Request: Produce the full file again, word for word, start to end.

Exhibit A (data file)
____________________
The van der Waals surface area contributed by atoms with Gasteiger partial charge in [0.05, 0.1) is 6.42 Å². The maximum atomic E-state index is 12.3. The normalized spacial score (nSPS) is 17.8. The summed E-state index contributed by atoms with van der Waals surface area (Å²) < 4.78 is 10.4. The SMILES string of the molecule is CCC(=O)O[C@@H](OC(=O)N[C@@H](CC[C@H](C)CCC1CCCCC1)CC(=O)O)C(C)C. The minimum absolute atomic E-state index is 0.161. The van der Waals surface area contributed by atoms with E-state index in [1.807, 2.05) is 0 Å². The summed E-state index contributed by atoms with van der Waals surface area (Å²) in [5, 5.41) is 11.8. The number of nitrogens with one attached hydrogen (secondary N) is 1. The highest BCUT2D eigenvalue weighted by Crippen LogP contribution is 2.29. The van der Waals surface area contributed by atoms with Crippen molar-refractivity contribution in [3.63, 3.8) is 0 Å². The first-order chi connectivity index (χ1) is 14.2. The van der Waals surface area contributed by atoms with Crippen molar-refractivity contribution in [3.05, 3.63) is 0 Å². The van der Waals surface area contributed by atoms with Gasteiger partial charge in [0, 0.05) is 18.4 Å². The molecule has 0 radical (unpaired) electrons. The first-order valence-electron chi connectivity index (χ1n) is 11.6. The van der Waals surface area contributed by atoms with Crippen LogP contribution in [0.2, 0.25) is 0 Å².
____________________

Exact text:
The van der Waals surface area contributed by atoms with Gasteiger partial charge in [0.05, 0.1) is 6.42 Å². The maximum atomic E-state index is 12.3. The normalized spacial score (nSPS) is 17.8. The summed E-state index contributed by atoms with van der Waals surface area (Å²) < 4.78 is 10.4. The SMILES string of the molecule is CCC(=O)O[C@@H](OC(=O)N[C@@H](CC[C@H](C)CCC1CCCCC1)CC(=O)O)C(C)C. The minimum absolute atomic E-state index is 0.161. The van der Waals surface area contributed by atoms with E-state index in [1.807, 2.05) is 0 Å². The summed E-state index contributed by atoms with van der Waals surface area (Å²) in [5, 5.41) is 11.8. The number of nitrogens with one attached hydrogen (secondary N) is 1. The highest BCUT2D eigenvalue weighted by Crippen LogP contribution is 2.29. The van der Waals surface area contributed by atoms with Crippen molar-refractivity contribution in [3.63, 3.8) is 0 Å². The first-order chi connectivity index (χ1) is 14.2. The van der Waals surface area contributed by atoms with Crippen molar-refractivity contribution in [3.05, 3.63) is 0 Å². The van der Waals surface area contributed by atoms with Gasteiger partial charge in [0, 0.05) is 18.4 Å². The molecule has 0 radical (unpaired) electrons. The first-order valence-electron chi connectivity index (χ1n) is 11.6. The van der Waals surface area contributed by atoms with Crippen LogP contribution in [0.2, 0.25) is 0 Å².